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Published: September 30th 2013
Off to Leshan, a two hour drive from Chengdu, to see the Grand Buddha. On the way, Tony explains about the Grand Buddha, thought by many to be the largest in the world, but “Not so” he says. “It is third largest”. Sitting in the front seat of the van, he holds up three postcards to us. He explains there is a reclining Buddha carved into the rock on the far side of the hill from the Grand Buddha that is larger, and the largest is the shape of the hills when seen from across the rivers at Leshan. They look like a reclining Buddha. A thirteen storey pagoda sits atop one of the hills and extends above the trees, in a prominent position, at the lower end of the torso of the reclining Buddha.
While waiting for the well-worn rusty ferry to depart, we watch others heading downstream to the confluence of the Min and Da Du Rivers, where the Grand Buddha is. They first coast past the statue, then circle around and pull up in front, holding position for around 15 minutes, before returning. While waiting we and other passengers watch an old man in the next boat
throw a net into the polluted, dark brown water. He draws in his net, and picks out a few bits of rubbish, but no fish. He then throws the rubbish back in the river.
Eventually the boat departs, and we enjoy the spectacle of the enormous Buddha carved into beautiful red stone. The boat is the best way to see it. You can, as an alternative, walk from one side down to the base and back up the other side which does get you closer to the hands and giant toes, but not as good for overall view.
Back at Leshan, we have lunch in the Deng Qiang Restaurant. Tony arranges yet more dishes for us: green beans with pepper, tomato and fried egg, beef with mushrooms, a potato dish, and a pork dish. At home I had found a salt, herb and chilli seasoning at the Fremantle markets called “Buddha mix”. The crunchy green beans taste as if they’ve been cooked in the Buddha mix, which is an interesting connection.
It turns out we’re in the smoking section of the restaurant. Two men behind me light up, puff away and drop their ash and butts directly
on the slate floor. Joseph can’t stand cigarette smoke, so heads outside after downing two bowls of rice, to watch the world go by. He pops back in for a moment, comments cryptically about “Dinner and a show”, grabs his coke and then goes back outside. Ky, Liam and I finish up, and leave as well. We find Joseph sitting on a plastic carton on the kerb, watching with humour a chinese lady over the road doing some form of exercise. The exercise involves wiggling and gyrating that would look fine if there was disco music playing, but we can’t hear any music. She’s facing the river, away from us, so is blissfully unaware of us watching.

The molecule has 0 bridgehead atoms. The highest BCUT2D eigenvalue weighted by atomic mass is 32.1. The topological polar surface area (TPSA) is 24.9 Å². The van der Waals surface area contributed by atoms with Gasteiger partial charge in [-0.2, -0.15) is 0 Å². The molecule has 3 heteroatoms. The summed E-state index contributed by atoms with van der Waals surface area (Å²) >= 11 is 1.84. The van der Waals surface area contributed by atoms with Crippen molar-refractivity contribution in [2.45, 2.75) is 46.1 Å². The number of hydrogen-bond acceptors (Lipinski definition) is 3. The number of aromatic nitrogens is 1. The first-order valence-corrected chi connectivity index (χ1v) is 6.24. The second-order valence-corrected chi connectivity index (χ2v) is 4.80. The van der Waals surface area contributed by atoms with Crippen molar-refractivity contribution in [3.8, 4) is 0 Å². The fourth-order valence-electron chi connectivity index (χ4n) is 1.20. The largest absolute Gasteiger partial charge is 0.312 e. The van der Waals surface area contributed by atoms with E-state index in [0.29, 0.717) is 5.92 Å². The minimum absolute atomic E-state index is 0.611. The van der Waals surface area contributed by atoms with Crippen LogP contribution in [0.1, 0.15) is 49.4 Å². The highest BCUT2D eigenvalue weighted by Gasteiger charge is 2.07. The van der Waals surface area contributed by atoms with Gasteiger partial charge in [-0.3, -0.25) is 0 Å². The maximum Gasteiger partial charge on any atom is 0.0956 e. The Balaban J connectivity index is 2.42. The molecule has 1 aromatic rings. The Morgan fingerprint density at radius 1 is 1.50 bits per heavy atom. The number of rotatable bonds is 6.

After the short show, Tony guides us through some fruit and food stalls, and he explains a little about TCM (Traditional Chinese Medicine). In a TCM pharmacy, we see on display dried herbs, roots, and exotic creatures like sea horses, snakes and lizards. He also shows us a warehouse store selling sportwear from Nike and the like, but the prices are no better than at home.
The next stop is Emeishan and our hotel for the night, the Hong Zhu Shan
Hotel. Each hotel so far has used unmarked cards for the rooms, meaning you have to remember your room number. After unpacking we admire the room view out to the forest, which is such a relief from looking at Cities. Ky and I go for a walk around the hotel precinct. The hotel is like a resort, with eight separate buildings spread along a kilometre of small lakes and forest. One of them houses hot springs that would have been nice to try. The paths are large with stone slabs and stairs that are covered in green fungus, some quite slippery. They wind and climb through bamboo and low growing trees, with birds, butterflies and painters making appearances. Frequent ‘don’t do that’ signs are accompanied by advice about how the ratio of anions of oxygen makes this air A1 quality. Looking past the healthy air signs, you can admire the hills shrouded in air pollution. On our return to our room, Ky is ahead of me, and I forget my room number so have to explore another floor first (which looks identical), before finding our room.
The room is a little different to previous hotels. When you switch the
lights out, it also disconnects the power points, so you can’t charge up your devices overnight. The room has its own computer, with free internet. If you want to search on google, you can but you have to select a google site like .au that is not the default hongkong one (.hk), otherwise it will be in chinese. The shower has a clear glass panel separating it from the sleeping area. You can drop down a blind for privacy, but for us it provided a little fun. The best, but probably least obvious aspect of the room, is that when the toilet overflows, from using too much toilet paper, the foyer area is tiled so you are able to contain it and clean it up. Thankfully the boys somehow did this cleanup on their own while Ky and I were out walking.
Dinner is a set of seven dishes selected by Tony. They are a fish, bok choy, sweet potato leaves, soup with melon pieces, beef in breadcrumbs like a schnitzel, beef with onions, and another Kung Bao Chicken. The boys love the schnitzel which comes with a little dish of tomato sauce, and I enjoy the fish. With us being thousands of kilometres from the ocean I presume it’s a river fish. I hope it doesn’t carry too many heavy metals from the polluted rivers in the area (Tony had explained, as we were standing on the boat looking at the dark brown Min River water that it was polluted and you could tell this as it was darker than the brown Da Du River). Some sweet sesame and syrup filled buns make a nice dessert.
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